Zhuang Xian: If unfortunately the worst happened and you are retrenched, stay calm and do a quick evaluation on your current financial situation. Compare your household monthly expenses vs your savings to determine how long your savings can last. Depending on your financial situation, determine if you need to take on a temporary job or if you can focus on your job search. At the meantime, do check out on some of the support grants available to you. For example, the Singapore government offer support for retrenched Singaporeans and PRs.

When you are recruiting what is your opinion of candidates who have been retrenched? Do you see this as a negative?

Pauline: Certainly not. To be retrenched is something that an employee has no control over. I would not have a negative opinion about a candidate who has been retrenched as companies retrench for different reasons.

Zhuang Xian: Personally I do not see this as a negative. We have seen many great candidates who are unfortunately affected due to the situation and we understand that the retrenchments are due to business reasons rather than the candidate’s individual work performance.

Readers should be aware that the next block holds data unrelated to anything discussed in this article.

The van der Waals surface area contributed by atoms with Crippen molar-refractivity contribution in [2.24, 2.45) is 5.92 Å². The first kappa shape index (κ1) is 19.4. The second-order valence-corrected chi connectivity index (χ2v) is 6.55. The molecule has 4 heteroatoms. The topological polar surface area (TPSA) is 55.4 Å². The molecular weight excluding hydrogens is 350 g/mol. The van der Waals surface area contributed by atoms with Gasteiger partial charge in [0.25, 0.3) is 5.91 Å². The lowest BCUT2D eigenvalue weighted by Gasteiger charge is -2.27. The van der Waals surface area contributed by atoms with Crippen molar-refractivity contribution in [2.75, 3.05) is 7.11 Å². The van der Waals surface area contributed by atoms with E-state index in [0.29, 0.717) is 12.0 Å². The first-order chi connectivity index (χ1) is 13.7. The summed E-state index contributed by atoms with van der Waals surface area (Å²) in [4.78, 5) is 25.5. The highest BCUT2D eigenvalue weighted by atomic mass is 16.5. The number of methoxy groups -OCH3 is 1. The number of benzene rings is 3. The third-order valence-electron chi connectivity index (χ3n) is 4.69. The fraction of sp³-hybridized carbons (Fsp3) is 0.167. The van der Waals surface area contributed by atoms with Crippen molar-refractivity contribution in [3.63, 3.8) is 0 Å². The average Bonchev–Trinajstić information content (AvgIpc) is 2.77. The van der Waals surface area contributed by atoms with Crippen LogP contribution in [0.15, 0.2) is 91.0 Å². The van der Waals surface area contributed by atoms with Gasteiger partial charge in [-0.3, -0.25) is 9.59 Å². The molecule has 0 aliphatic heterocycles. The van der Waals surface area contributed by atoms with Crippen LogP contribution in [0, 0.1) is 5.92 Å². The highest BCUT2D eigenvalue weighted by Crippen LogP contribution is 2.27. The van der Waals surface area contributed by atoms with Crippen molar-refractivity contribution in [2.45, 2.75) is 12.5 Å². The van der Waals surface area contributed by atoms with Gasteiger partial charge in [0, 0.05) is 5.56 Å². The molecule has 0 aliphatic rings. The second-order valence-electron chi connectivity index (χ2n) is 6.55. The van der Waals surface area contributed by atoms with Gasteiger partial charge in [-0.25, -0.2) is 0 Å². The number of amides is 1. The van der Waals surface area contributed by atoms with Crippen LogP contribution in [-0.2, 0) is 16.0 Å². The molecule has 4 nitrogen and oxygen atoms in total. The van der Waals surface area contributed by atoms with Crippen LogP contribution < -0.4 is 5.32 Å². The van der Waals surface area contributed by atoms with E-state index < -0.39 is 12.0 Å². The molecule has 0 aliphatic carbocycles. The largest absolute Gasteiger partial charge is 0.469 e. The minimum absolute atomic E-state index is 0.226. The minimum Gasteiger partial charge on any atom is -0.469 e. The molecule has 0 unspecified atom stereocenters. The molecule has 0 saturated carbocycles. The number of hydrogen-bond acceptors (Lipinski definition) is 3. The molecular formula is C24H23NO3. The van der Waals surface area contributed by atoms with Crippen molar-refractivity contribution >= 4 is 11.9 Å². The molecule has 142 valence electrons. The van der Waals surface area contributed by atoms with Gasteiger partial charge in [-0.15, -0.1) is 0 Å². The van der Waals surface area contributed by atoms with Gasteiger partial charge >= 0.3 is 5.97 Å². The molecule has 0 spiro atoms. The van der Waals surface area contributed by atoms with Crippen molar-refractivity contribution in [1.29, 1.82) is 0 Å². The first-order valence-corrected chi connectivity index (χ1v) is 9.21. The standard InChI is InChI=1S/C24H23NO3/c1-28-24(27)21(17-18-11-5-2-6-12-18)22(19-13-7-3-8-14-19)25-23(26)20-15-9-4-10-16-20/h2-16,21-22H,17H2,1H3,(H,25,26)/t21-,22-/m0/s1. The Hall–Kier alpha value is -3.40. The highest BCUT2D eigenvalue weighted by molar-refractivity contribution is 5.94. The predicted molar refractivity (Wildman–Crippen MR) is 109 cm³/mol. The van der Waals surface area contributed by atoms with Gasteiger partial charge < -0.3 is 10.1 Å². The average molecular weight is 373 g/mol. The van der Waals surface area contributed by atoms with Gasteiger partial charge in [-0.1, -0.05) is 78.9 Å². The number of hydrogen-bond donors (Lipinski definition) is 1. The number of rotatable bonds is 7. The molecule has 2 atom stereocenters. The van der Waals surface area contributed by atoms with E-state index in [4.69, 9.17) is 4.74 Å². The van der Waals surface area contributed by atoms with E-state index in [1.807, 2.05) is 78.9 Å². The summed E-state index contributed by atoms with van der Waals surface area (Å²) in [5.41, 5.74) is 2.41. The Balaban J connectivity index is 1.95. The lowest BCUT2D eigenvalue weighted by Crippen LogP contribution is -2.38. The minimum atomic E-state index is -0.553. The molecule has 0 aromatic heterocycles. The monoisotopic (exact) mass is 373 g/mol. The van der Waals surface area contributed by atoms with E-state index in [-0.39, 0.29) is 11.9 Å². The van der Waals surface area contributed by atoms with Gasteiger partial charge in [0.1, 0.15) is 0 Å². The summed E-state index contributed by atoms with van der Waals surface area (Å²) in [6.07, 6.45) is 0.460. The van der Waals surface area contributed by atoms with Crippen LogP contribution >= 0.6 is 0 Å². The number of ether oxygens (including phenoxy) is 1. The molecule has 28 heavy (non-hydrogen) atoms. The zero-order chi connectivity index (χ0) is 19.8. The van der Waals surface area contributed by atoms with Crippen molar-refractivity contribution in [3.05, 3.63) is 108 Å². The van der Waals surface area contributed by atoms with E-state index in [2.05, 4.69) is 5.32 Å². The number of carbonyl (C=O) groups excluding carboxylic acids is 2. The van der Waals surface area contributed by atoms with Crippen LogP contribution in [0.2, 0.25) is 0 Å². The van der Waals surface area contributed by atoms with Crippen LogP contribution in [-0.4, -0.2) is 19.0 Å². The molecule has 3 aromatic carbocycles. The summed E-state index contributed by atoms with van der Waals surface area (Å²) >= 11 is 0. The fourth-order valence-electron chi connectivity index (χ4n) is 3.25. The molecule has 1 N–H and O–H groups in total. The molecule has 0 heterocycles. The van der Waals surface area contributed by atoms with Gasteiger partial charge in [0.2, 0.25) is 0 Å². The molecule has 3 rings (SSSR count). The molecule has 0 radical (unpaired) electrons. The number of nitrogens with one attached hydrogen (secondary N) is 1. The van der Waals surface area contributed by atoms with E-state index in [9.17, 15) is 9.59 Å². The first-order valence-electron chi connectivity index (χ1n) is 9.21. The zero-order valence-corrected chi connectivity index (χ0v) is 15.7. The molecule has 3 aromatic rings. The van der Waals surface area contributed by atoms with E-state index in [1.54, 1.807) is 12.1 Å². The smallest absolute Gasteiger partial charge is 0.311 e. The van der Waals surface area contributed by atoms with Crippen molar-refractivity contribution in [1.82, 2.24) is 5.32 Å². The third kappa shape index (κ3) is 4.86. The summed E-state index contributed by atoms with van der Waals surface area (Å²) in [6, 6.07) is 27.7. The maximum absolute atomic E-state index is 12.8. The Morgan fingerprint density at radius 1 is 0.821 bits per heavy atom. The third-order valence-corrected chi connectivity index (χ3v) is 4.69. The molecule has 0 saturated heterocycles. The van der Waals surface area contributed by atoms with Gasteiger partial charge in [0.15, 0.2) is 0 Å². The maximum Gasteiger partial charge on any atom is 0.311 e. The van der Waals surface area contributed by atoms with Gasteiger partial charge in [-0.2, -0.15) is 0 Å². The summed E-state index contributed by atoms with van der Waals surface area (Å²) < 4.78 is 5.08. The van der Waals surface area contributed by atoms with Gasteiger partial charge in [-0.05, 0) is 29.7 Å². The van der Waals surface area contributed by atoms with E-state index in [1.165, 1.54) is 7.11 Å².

Apart from applying for jobs, what can they do when unemployed to improve their chances of getting a good job offer?

Pauline: You should take the time to learn or refresh/upgrade your skills (especially for those who are in the high-tech or high-tech related industries since technology is rapidly changing).  Re-connecting and re-establishing your relationships with your network would be helpful as well.  Getting involved with an NGO or participating in community causes may also open up a new world of opportunities for one too.

Zhuang Xian: Reach out to contacts in your network who can potentially refer you to their company and be open to the opportunities available in the market. It may be difficult to find your dream job in the current market, but there are likely opportunities out there that can help make it easier for you to get your dream job in the future.

Thank you to our HR contributors for your valuable insights!

Pauline Tay is a business leader with strategic Human Resource leadership experience in regional and global roles in hospitality, manufacturing, shipping, commodities and built environment sectors.

Ho Zhuang Xian is onsite Recruiter for a leading global technology company and employer of choice, where he recruits experienced hires across the Asia region.